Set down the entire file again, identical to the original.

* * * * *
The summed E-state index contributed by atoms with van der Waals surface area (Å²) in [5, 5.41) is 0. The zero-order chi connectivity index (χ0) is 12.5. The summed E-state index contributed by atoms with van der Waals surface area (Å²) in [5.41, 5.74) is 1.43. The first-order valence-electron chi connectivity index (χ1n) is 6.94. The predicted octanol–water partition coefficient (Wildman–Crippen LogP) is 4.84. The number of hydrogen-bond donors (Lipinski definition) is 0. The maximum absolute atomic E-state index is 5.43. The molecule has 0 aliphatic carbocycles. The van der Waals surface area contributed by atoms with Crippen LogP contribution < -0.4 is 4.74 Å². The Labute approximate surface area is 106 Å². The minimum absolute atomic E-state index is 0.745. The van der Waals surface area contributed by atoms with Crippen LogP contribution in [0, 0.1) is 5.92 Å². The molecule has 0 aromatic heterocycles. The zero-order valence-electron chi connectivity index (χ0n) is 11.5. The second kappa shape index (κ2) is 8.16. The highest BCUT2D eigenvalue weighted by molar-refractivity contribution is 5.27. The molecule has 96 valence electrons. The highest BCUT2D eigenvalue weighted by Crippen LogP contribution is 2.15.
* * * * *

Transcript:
The summed E-state index contributed by atoms with van der Waals surface area (Å²) in [5, 5.41) is 0. The zero-order chi connectivity index (χ0) is 12.5. The summed E-state index contributed by atoms with van der Waals surface area (Å²) in [5.41, 5.74) is 1.43. The first-order valence-electron chi connectivity index (χ1n) is 6.94. The predicted octanol–water partition coefficient (Wildman–Crippen LogP) is 4.84. The number of hydrogen-bond donors (Lipinski definition) is 0. The maximum absolute atomic E-state index is 5.43. The molecule has 0 aliphatic carbocycles. The van der Waals surface area contributed by atoms with Crippen LogP contribution < -0.4 is 4.74 Å². The Labute approximate surface area is 106 Å². The minimum absolute atomic E-state index is 0.745. The van der Waals surface area contributed by atoms with Crippen LogP contribution in [0, 0.1) is 5.92 Å². The molecule has 0 aromatic heterocycles. The zero-order valence-electron chi connectivity index (χ0n) is 11.5. The second kappa shape index (κ2) is 8.16. The highest BCUT2D eigenvalue weighted by molar-refractivity contribution is 5.27. The molecule has 96 valence electrons. The highest BCUT2D eigenvalue weighted by Crippen LogP contribution is 2.15.